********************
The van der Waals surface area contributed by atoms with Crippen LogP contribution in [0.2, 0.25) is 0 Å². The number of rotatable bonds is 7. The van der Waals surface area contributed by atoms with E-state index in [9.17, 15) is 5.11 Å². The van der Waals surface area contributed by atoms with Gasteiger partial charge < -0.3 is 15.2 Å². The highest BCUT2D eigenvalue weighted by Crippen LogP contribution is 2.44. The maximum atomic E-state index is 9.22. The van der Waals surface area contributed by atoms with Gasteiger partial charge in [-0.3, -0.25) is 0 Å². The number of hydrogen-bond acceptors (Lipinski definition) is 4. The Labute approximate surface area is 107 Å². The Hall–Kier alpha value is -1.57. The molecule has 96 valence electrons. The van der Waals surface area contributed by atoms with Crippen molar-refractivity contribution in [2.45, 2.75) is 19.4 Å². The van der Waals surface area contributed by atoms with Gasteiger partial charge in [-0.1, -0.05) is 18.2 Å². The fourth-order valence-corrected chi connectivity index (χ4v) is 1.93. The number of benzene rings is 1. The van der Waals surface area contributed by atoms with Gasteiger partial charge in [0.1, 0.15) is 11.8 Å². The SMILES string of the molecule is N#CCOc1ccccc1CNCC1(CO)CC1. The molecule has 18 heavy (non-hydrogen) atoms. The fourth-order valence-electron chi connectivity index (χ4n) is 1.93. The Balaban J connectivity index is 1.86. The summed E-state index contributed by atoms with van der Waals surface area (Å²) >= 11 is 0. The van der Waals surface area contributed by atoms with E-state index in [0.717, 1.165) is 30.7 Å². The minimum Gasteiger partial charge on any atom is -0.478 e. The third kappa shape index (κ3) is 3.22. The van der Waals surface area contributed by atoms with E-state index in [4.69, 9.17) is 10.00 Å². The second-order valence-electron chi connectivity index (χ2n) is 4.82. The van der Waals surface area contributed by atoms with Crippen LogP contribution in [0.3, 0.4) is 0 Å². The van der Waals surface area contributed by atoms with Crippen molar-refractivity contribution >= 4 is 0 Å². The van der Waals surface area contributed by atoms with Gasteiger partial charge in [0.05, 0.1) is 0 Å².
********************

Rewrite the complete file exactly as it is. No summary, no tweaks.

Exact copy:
The van der Waals surface area contributed by atoms with Crippen LogP contribution in [0.2, 0.25) is 0 Å². The number of rotatable bonds is 7. The van der Waals surface area contributed by atoms with E-state index in [9.17, 15) is 5.11 Å². The van der Waals surface area contributed by atoms with Gasteiger partial charge < -0.3 is 15.2 Å². The highest BCUT2D eigenvalue weighted by Crippen LogP contribution is 2.44. The maximum atomic E-state index is 9.22. The van der Waals surface area contributed by atoms with Gasteiger partial charge in [-0.3, -0.25) is 0 Å². The number of hydrogen-bond acceptors (Lipinski definition) is 4. The Labute approximate surface area is 107 Å². The Hall–Kier alpha value is -1.57. The molecule has 96 valence electrons. The van der Waals surface area contributed by atoms with Crippen molar-refractivity contribution in [2.45, 2.75) is 19.4 Å². The van der Waals surface area contributed by atoms with Gasteiger partial charge in [-0.1, -0.05) is 18.2 Å². The fourth-order valence-corrected chi connectivity index (χ4v) is 1.93. The number of benzene rings is 1. The van der Waals surface area contributed by atoms with Gasteiger partial charge in [0.1, 0.15) is 11.8 Å². The SMILES string of the molecule is N#CCOc1ccccc1CNCC1(CO)CC1. The molecule has 18 heavy (non-hydrogen) atoms. The fourth-order valence-electron chi connectivity index (χ4n) is 1.93. The Balaban J connectivity index is 1.86. The summed E-state index contributed by atoms with van der Waals surface area (Å²) >= 11 is 0. The van der Waals surface area contributed by atoms with E-state index in [0.717, 1.165) is 30.7 Å². The minimum Gasteiger partial charge on any atom is -0.478 e. The third kappa shape index (κ3) is 3.22. The van der Waals surface area contributed by atoms with E-state index in [4.69, 9.17) is 10.00 Å². The second-order valence-electron chi connectivity index (χ2n) is 4.82. The van der Waals surface area contributed by atoms with Crippen LogP contribution in [0.3, 0.4) is 0 Å². The van der Waals surface area contributed by atoms with Crippen molar-refractivity contribution >= 4 is 0 Å². The van der Waals surface area contributed by atoms with Gasteiger partial charge in [0.05, 0.1) is 0 Å².